CHI being a new weather-related abbreviation I learned after arriving in Boston - Cumulative Heat Index. This is the forecast air temperature added to the humidity to produce the effective temperature to the average joe walking the street, and of course it's usually bad news (although I guess in winter the windchill makes the CHI go the other way). I always knew the East coast of the USA in August would be hot - but it's far different to the pounding dry heat I acclimatised to in Sydney. Coming in to land at Logan, the info page on the onboard map screen thing gave the folowing details - 'TIME 11:05pm; TEMP 32C'. When I left the air-conned terminal, the sticky air hit me like a wave.

After a day of trying to find indoor things - during which I took the above photo I like to call 'Self portrait at 29.99', the heatwave plaguing the Eastern Seaboard had subsided slightly on my second day, although it was still way over 100F. It was my birthday though, so after a well-deserved lie-in and a bit of the NFL Network (an entire TV channel devoted to American Football 24hrs a day), I had to get out of the house and do something. So I went to look at some Japanese art in the Peabody Museum in Salem. Famous for it's witch-related past, the coastal Massachusetts town is home to one of the great American art museums.

I spent most of the afternoon there, wandering around looking at all the Asian bits and pieces, before catching the MBTA Commuter train back to the city. Almost every time I get on a train in America, someone starts talking to me - it obviously brings out the social people (or the wacky ones). On this occasion a man sat next to me on the platform and started telling me about the time he was in Puerto Rico and saw someone fall asleep standing up, but not fall over. He even demonstrated the necessary stance, before wandering off to chat to a woman he saw with one of those folding bicycles.

That night, we went out to Harvard (my friends and I, not me and the Puerto Rican) - to Charlie's Kitchen, a diner type restaurant which serves some seriously good cheeseburgers. The Red Sox were on the TV - losing to the Cleveland Indians in a game I had tried to get tickets for - and they even had what they call over there 'Boddington's Pub Ale', which is basically Boddington's but in a slightly different sized glass. Travels well, though. The night was fairly warm, so we walked around Harvard Square looking into various shop windows, before stumbling across a large crowd of people standing intently before a shopfront. Turns out they were all watching the baseball through the window - they were five deep, blocking the pavement. In the road was a Cambridge Fire Engine, parked (or 'pahked') in front, with the firemen sitting in a row on the ladder, to get a better view of the telly. I wished I'd brought my camera out with me - it looked like something out of an Edward Hopper painting...

Saturday, August 05, 2006

A temporary post...

For maybe a day or so. If you're wondering why there's been little movement on DUaB for a while - I'm in the States at the moment and am a) having too much fun, and b) not finding any internet access. I decided not to bring my spangly new MacBook for security reasons, but of course without it I'm reduced to grabbing ten free minutes in the 'Executive Office' of the cheap (but very nice) hotel I'm currently staying at in Washington DC. So I'll be venturing out to Dupont Circle tomorrow to track down an internet cafe and hopefully stick some photies up and such.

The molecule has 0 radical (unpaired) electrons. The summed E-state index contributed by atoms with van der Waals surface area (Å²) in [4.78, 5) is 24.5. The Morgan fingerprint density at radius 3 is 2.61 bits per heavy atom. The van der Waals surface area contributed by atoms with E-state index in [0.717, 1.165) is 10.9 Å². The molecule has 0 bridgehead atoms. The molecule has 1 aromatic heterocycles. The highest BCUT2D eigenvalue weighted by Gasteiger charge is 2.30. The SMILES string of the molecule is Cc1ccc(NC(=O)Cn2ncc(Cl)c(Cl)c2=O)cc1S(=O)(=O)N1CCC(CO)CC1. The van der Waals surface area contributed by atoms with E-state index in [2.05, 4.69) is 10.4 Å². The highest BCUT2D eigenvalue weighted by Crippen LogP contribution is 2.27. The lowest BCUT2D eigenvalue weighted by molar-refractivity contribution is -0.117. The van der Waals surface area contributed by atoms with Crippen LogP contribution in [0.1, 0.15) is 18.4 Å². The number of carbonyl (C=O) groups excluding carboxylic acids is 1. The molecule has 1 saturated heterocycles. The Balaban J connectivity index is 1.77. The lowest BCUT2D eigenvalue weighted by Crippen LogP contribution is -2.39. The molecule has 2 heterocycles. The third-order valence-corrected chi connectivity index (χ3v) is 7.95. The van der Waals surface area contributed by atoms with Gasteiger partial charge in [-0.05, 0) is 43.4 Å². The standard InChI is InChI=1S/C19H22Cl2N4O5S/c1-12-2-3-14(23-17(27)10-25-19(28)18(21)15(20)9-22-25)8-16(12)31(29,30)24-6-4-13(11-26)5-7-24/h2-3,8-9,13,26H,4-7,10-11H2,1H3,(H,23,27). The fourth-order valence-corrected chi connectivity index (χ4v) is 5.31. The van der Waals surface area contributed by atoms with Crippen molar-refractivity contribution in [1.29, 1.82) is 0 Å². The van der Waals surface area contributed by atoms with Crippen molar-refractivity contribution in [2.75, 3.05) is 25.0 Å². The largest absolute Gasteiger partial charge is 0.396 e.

So quickly, I arrived OK from Heathrow on a short but squashed flight. I was asked to give up my aisle seat so a couple could sit together and ended up in between an enormously fat white man and an enormously fat black woman - but it was only 6hrs so not too bad. I had time to work out it was the 61st flight I've taken, which ain't bad considering I'm only twentyni...thirty. Crap. Yeah, I turned 30 on the 3rd and - and I kid you not - discovered two grey chest hairs that morning. Two! Anyway, to move on from the subject of my chest, I spent the day looking at stunning Asian art in the Peabody Museum in Salem, Massachussets, before going to the place where good burgers go when they die - Charlie's Kitchen in Harvard Square. A few beers, some fancy cake, and it was - as they say here - all good.

The weather here is OK now, but my first day in Boston it was 109F plus the humidity, but I'll cover that in my first proper post (this is a brief - or was a brief - update after all). That night the LOW temperature reached was 79F - the lowest it got to during the night, that is. It was 32C at 11pm. Crazy. Anyway, now I'm in Washington it's still 90F, but after my time in Sydney I can manage that. Today I spent all day at a practice match of the NFL's Washington Redskins, so I'll be doing a special post later on, with a couple of amusing photos of me with the cheerleaders. They loved my accent.

Right, I'm off to wander around the memorials and such tomorrow - I'll start sticking up retrospective posts on each day so far when I can. Thanks for all your birthday emails, and I'll see you soon. And Craig, I can't come to the pool tournament as I'm in America.